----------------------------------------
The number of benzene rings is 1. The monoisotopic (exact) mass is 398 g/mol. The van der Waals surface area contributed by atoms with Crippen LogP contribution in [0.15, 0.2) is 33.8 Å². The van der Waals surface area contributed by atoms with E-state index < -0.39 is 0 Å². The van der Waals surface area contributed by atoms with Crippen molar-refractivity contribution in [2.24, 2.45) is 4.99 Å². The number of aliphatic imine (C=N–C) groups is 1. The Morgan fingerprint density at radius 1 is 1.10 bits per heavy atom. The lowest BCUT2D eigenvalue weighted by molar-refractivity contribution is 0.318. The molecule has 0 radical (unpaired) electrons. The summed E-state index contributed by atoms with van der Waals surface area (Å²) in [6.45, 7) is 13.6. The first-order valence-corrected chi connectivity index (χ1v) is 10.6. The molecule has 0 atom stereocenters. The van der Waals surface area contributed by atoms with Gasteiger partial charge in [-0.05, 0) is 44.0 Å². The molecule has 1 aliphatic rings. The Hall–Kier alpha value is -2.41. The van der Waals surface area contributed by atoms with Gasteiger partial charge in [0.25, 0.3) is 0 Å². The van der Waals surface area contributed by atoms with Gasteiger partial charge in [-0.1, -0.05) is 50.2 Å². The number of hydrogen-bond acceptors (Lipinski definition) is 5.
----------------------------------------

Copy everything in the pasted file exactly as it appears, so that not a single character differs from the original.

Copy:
The number of benzene rings is 1. The monoisotopic (exact) mass is 398 g/mol. The van der Waals surface area contributed by atoms with Crippen LogP contribution in [0.15, 0.2) is 33.8 Å². The van der Waals surface area contributed by atoms with E-state index < -0.39 is 0 Å². The van der Waals surface area contributed by atoms with Crippen molar-refractivity contribution in [2.24, 2.45) is 4.99 Å². The number of aliphatic imine (C=N–C) groups is 1. The Morgan fingerprint density at radius 1 is 1.10 bits per heavy atom. The lowest BCUT2D eigenvalue weighted by molar-refractivity contribution is 0.318. The molecule has 0 radical (unpaired) electrons. The summed E-state index contributed by atoms with van der Waals surface area (Å²) in [6.45, 7) is 13.6. The first-order valence-corrected chi connectivity index (χ1v) is 10.6. The molecule has 0 atom stereocenters. The van der Waals surface area contributed by atoms with Gasteiger partial charge in [-0.05, 0) is 44.0 Å². The molecule has 1 aliphatic rings. The Hall–Kier alpha value is -2.41. The van der Waals surface area contributed by atoms with Gasteiger partial charge in [0.25, 0.3) is 0 Å². The van der Waals surface area contributed by atoms with Gasteiger partial charge in [-0.1, -0.05) is 50.2 Å². The number of hydrogen-bond acceptors (Lipinski definition) is 5.